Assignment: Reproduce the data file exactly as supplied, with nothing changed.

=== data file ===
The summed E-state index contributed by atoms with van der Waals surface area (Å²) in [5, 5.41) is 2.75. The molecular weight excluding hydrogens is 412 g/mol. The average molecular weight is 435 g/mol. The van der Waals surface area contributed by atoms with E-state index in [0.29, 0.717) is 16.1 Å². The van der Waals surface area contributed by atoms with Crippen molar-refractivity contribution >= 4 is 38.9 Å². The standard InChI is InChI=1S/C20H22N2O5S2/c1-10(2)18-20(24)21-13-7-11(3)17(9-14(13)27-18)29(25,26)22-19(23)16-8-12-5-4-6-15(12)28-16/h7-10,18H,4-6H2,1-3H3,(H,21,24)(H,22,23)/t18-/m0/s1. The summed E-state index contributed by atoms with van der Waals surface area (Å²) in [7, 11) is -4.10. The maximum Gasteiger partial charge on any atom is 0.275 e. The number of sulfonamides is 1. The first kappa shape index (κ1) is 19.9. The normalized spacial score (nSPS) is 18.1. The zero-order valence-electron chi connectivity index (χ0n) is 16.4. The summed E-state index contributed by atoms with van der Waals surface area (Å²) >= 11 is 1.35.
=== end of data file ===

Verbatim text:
The summed E-state index contributed by atoms with van der Waals surface area (Å²) in [5, 5.41) is 2.75. The molecular weight excluding hydrogens is 412 g/mol. The average molecular weight is 435 g/mol. The van der Waals surface area contributed by atoms with E-state index in [0.29, 0.717) is 16.1 Å². The van der Waals surface area contributed by atoms with Crippen molar-refractivity contribution >= 4 is 38.9 Å². The standard InChI is InChI=1S/C20H22N2O5S2/c1-10(2)18-20(24)21-13-7-11(3)17(9-14(13)27-18)29(25,26)22-19(23)16-8-12-5-4-6-15(12)28-16/h7-10,18H,4-6H2,1-3H3,(H,21,24)(H,22,23)/t18-/m0/s1. The summed E-state index contributed by atoms with van der Waals surface area (Å²) in [7, 11) is -4.10. The maximum Gasteiger partial charge on any atom is 0.275 e. The number of sulfonamides is 1. The first kappa shape index (κ1) is 19.9. The normalized spacial score (nSPS) is 18.1. The zero-order valence-electron chi connectivity index (χ0n) is 16.4. The summed E-state index contributed by atoms with van der Waals surface area (Å²) >= 11 is 1.35.